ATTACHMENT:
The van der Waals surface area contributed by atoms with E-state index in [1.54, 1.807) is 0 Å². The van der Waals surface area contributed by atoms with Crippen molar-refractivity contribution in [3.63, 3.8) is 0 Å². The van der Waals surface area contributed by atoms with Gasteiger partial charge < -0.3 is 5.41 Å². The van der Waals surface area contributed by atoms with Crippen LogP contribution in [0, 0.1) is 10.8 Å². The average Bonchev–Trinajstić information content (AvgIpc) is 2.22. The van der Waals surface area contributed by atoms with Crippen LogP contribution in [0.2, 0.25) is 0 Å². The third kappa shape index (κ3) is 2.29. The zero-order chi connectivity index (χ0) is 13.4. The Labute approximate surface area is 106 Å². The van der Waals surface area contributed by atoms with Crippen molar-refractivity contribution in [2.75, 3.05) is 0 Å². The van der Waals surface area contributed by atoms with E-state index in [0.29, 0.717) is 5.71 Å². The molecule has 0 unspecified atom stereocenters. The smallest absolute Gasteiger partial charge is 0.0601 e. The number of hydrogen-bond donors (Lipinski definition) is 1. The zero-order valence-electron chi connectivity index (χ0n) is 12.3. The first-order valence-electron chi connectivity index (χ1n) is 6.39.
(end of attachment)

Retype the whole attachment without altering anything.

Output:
The van der Waals surface area contributed by atoms with E-state index in [1.54, 1.807) is 0 Å². The van der Waals surface area contributed by atoms with Crippen molar-refractivity contribution in [3.63, 3.8) is 0 Å². The van der Waals surface area contributed by atoms with Gasteiger partial charge < -0.3 is 5.41 Å². The van der Waals surface area contributed by atoms with Crippen LogP contribution in [0, 0.1) is 10.8 Å². The average Bonchev–Trinajstić information content (AvgIpc) is 2.22. The van der Waals surface area contributed by atoms with Crippen LogP contribution in [0.2, 0.25) is 0 Å². The third kappa shape index (κ3) is 2.29. The zero-order chi connectivity index (χ0) is 13.4. The Labute approximate surface area is 106 Å². The van der Waals surface area contributed by atoms with Crippen molar-refractivity contribution in [2.75, 3.05) is 0 Å². The van der Waals surface area contributed by atoms with E-state index in [0.29, 0.717) is 5.71 Å². The molecule has 0 unspecified atom stereocenters. The smallest absolute Gasteiger partial charge is 0.0601 e. The number of hydrogen-bond donors (Lipinski definition) is 1. The zero-order valence-electron chi connectivity index (χ0n) is 12.3. The first-order valence-electron chi connectivity index (χ1n) is 6.39.